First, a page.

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  1. #1
    4 Star Lounger
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    Hide Duplicate Rows

    I
    <font face="Comic Sans MS"><big><font color=4682b4>Sherry</font color=4682b4></big></font face=comic>

  2. #2
    5 Star Lounger
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    Re: Hide Duplicate Rows

    I think the problem is your reference to 'activecell' - what happens if you change both of these to 'cell'?

    Brooke

  3. #3
    Plutonium Lounger Leif's Avatar
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    Re: Hide Duplicate Rows

    From a quick test, and with the data selected, lRow is not incrementing - the comparison is always being made to the data in the first row...?

  4. #4
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    Re: Hide Duplicate Rows

    Hiya,

    This worked for me

    Sub Hide_Dup_Rows()


    Dim lRow As Long
    Dim lRows As Long
    Dim lcol As Long
    Dim CurrRow As Long

    lRow = Selection.Row
    lRows = Selection.Rows.Count
    lcol = Selection.Column

    For CurrRow = lRow + 1 To lRow + lRows - 1
    If ActiveSheet.Cells(CurrRow, lcol).Value = ActiveSheet.Cells(CurrRow - 1, lcol).Value Then
    Rows(CurrRow).EntireRow.Hidden = True
    End If
    Next CurrRow

    MsgBox "done:"

    End Sub

    HTH
    Brooke

  5. #5
    Uranium Lounger
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    Re: Hide Duplicate Rows

    Try this:

    <pre>Sub Hide_Dup_Rows()
    Dim oCell As Range
    For Each oCell In Selection
    If (oCell.Offset(-1, 0) = oCell.Value) Then
    oCell.EntireRow.Hidden = True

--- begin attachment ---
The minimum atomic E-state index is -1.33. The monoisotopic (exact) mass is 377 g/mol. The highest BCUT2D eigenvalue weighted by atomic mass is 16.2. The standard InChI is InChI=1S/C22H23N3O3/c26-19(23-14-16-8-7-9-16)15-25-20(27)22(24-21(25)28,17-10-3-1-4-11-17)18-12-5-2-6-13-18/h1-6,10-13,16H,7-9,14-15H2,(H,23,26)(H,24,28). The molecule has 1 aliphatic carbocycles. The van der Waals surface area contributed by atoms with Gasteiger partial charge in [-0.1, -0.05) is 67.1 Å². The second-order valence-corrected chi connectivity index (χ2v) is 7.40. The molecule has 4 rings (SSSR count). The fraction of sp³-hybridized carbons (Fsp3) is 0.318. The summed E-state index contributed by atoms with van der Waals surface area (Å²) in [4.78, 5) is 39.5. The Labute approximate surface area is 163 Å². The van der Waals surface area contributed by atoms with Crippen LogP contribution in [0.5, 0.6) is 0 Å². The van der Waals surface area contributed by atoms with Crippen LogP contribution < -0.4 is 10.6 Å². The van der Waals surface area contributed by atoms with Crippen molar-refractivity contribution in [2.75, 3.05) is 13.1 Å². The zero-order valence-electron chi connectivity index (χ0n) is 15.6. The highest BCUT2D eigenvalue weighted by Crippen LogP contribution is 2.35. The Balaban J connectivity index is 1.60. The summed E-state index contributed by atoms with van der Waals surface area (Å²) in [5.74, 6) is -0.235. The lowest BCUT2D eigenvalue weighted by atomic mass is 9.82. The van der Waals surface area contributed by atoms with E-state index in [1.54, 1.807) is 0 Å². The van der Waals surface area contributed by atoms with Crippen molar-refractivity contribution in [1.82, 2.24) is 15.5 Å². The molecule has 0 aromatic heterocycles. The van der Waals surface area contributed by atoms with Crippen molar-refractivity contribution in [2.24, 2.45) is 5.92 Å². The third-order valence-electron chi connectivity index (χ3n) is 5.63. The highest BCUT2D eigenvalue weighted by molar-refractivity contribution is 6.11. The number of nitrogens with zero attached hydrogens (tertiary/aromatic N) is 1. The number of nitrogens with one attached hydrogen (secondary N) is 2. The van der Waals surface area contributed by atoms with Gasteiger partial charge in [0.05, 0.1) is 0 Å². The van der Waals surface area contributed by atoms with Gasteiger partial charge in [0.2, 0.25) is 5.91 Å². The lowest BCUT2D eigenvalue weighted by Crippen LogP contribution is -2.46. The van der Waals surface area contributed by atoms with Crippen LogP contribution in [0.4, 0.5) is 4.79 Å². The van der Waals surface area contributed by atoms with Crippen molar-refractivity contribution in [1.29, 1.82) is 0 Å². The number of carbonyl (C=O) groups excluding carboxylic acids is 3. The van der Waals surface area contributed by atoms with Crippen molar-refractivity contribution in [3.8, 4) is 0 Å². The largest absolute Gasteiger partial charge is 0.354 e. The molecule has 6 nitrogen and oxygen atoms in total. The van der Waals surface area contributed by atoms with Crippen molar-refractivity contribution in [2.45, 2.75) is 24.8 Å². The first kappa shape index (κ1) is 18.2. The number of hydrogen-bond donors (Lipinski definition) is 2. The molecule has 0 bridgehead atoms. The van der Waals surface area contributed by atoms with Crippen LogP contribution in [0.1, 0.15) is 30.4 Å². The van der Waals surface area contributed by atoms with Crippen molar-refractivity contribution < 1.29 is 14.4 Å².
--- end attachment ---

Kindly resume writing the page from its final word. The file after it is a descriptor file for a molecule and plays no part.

End If
    Next oCell
    MsgBox "done:"

    End Sub
    </pre>

    Legare Coleman

  6. #6
    4 Star Lounger
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    Re: Hide Duplicate Rows

    Yes, it works. Thanks!
    Can you explain what is meant by the "long" in Dim lRow As Long?
    <font face="Comic Sans MS"><big><font color=4682b4>Sherry</font color=4682b4></big></font face=comic>

  7. #7
    4 Star Lounger
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    Re: Hide Duplicate Rows

    Thanks! I'm still learning (as you can tell) and your feedback helped alot.
    <font face="Comic Sans MS"><big><font color=4682b4>Sherry</font color=4682b4></big></font face=comic>

  8. #8
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    A brief overview of Data Types

    Sherry,

    Variables such as lrow can be defined as having a certain type - string or integer for instance. declaring them enables vba to work faster with them - if you don't then it assigns the variable type variant, which takes slightly longer to work with. Each type of variable has it's advantages and disadvantages. Very broadly speaking, the advantage is what it allows you to do and the disadvantage is the amount of memory declaring it as that type costs. Long is a numeric variable type that has the range (2,147,483,648) to 2,147,483,647 (to quote help). I would have declared lrow as type integer until about a year ago, but integer types only have a range from (32,768) to 32,768 - making it conceivable that you could (on occaision) run into problems in the routine under discussion - added to which, discussion in the lounge seems to indicate that integer really isn't worth bothering with.

    In the absence of any other comments from others here who have a better grasp on these things than me, point vba help at the phrase 'Data Type Summary' - enter 'data types' in the index, click display and then look for 'data type summary'.


    HTH

    Brooke

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